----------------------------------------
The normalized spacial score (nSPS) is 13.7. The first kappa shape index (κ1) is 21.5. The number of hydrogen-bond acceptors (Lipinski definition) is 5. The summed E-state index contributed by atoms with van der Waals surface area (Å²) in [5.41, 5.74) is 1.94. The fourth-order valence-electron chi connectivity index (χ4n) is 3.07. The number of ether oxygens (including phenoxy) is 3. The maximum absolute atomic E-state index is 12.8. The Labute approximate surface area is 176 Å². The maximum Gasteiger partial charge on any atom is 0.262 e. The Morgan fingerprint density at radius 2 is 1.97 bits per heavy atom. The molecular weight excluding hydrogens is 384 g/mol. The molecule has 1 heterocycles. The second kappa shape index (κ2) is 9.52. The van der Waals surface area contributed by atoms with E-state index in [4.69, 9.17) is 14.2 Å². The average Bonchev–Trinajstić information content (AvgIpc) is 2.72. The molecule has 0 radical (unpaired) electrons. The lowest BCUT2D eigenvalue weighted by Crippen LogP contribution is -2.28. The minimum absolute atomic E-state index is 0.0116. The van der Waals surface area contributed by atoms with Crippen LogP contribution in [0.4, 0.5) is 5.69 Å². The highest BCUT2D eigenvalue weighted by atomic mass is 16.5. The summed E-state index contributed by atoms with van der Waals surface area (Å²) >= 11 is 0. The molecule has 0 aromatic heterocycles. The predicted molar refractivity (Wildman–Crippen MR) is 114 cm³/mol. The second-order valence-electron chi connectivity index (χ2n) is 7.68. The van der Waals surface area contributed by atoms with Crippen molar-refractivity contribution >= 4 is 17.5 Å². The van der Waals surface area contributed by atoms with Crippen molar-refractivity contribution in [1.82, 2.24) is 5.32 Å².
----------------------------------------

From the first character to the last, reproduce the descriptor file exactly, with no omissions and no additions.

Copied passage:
The normalized spacial score (nSPS) is 13.7. The first kappa shape index (κ1) is 21.5. The number of hydrogen-bond acceptors (Lipinski definition) is 5. The summed E-state index contributed by atoms with van der Waals surface area (Å²) in [5.41, 5.74) is 1.94. The fourth-order valence-electron chi connectivity index (χ4n) is 3.07. The number of ether oxygens (including phenoxy) is 3. The maximum absolute atomic E-state index is 12.8. The Labute approximate surface area is 176 Å². The maximum Gasteiger partial charge on any atom is 0.262 e. The Morgan fingerprint density at radius 2 is 1.97 bits per heavy atom. The molecular weight excluding hydrogens is 384 g/mol. The molecule has 1 heterocycles. The second kappa shape index (κ2) is 9.52. The van der Waals surface area contributed by atoms with E-state index in [4.69, 9.17) is 14.2 Å². The average Bonchev–Trinajstić information content (AvgIpc) is 2.72. The molecule has 0 radical (unpaired) electrons. The lowest BCUT2D eigenvalue weighted by Crippen LogP contribution is -2.28. The minimum absolute atomic E-state index is 0.0116. The van der Waals surface area contributed by atoms with Crippen LogP contribution in [0.4, 0.5) is 5.69 Å². The highest BCUT2D eigenvalue weighted by atomic mass is 16.5. The summed E-state index contributed by atoms with van der Waals surface area (Å²) >= 11 is 0. The molecule has 0 aromatic heterocycles. The predicted molar refractivity (Wildman–Crippen MR) is 114 cm³/mol. The second-order valence-electron chi connectivity index (χ2n) is 7.68. The van der Waals surface area contributed by atoms with Crippen molar-refractivity contribution >= 4 is 17.5 Å². The van der Waals surface area contributed by atoms with Crippen molar-refractivity contribution in [1.82, 2.24) is 5.32 Å².